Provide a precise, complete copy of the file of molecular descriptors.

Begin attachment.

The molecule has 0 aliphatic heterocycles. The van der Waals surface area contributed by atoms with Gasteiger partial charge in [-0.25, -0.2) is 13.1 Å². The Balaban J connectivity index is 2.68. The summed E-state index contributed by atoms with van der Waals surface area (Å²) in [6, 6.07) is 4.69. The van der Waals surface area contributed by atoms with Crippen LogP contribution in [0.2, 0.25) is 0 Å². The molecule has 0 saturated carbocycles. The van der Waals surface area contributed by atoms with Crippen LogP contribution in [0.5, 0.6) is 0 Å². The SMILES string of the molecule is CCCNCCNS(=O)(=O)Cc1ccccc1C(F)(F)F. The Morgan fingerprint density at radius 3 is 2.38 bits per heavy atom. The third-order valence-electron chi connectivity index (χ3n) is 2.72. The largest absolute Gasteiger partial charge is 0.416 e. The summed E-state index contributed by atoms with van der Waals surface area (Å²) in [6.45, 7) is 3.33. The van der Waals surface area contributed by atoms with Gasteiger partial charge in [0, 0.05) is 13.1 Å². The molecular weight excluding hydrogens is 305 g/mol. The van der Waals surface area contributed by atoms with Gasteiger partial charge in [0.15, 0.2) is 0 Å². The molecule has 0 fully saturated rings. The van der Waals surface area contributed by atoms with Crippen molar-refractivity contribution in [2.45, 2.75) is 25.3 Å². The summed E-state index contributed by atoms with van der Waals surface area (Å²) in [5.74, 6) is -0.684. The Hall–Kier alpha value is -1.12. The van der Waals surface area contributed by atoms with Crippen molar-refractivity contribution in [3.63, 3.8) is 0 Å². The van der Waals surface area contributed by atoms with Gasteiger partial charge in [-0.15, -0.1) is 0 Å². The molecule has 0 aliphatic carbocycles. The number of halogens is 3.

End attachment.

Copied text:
The molecule has 0 aliphatic heterocycles. The van der Waals surface area contributed by atoms with Gasteiger partial charge in [-0.25, -0.2) is 13.1 Å². The Balaban J connectivity index is 2.68. The summed E-state index contributed by atoms with van der Waals surface area (Å²) in [6, 6.07) is 4.69. The van der Waals surface area contributed by atoms with Crippen LogP contribution in [0.2, 0.25) is 0 Å². The molecule has 0 saturated carbocycles. The van der Waals surface area contributed by atoms with Crippen LogP contribution in [0.5, 0.6) is 0 Å². The SMILES string of the molecule is CCCNCCNS(=O)(=O)Cc1ccccc1C(F)(F)F. The Morgan fingerprint density at radius 3 is 2.38 bits per heavy atom. The third-order valence-electron chi connectivity index (χ3n) is 2.72. The largest absolute Gasteiger partial charge is 0.416 e. The summed E-state index contributed by atoms with van der Waals surface area (Å²) in [6.45, 7) is 3.33. The van der Waals surface area contributed by atoms with Gasteiger partial charge in [0, 0.05) is 13.1 Å². The molecular weight excluding hydrogens is 305 g/mol. The van der Waals surface area contributed by atoms with Gasteiger partial charge in [0.15, 0.2) is 0 Å². The molecule has 0 fully saturated rings. The van der Waals surface area contributed by atoms with Crippen molar-refractivity contribution in [2.45, 2.75) is 25.3 Å². The summed E-state index contributed by atoms with van der Waals surface area (Å²) in [5.74, 6) is -0.684. The Hall–Kier alpha value is -1.12. The van der Waals surface area contributed by atoms with Crippen molar-refractivity contribution in [3.63, 3.8) is 0 Å². The van der Waals surface area contributed by atoms with Gasteiger partial charge in [-0.15, -0.1) is 0 Å². The molecule has 0 aliphatic carbocycles. The number of halogens is 3.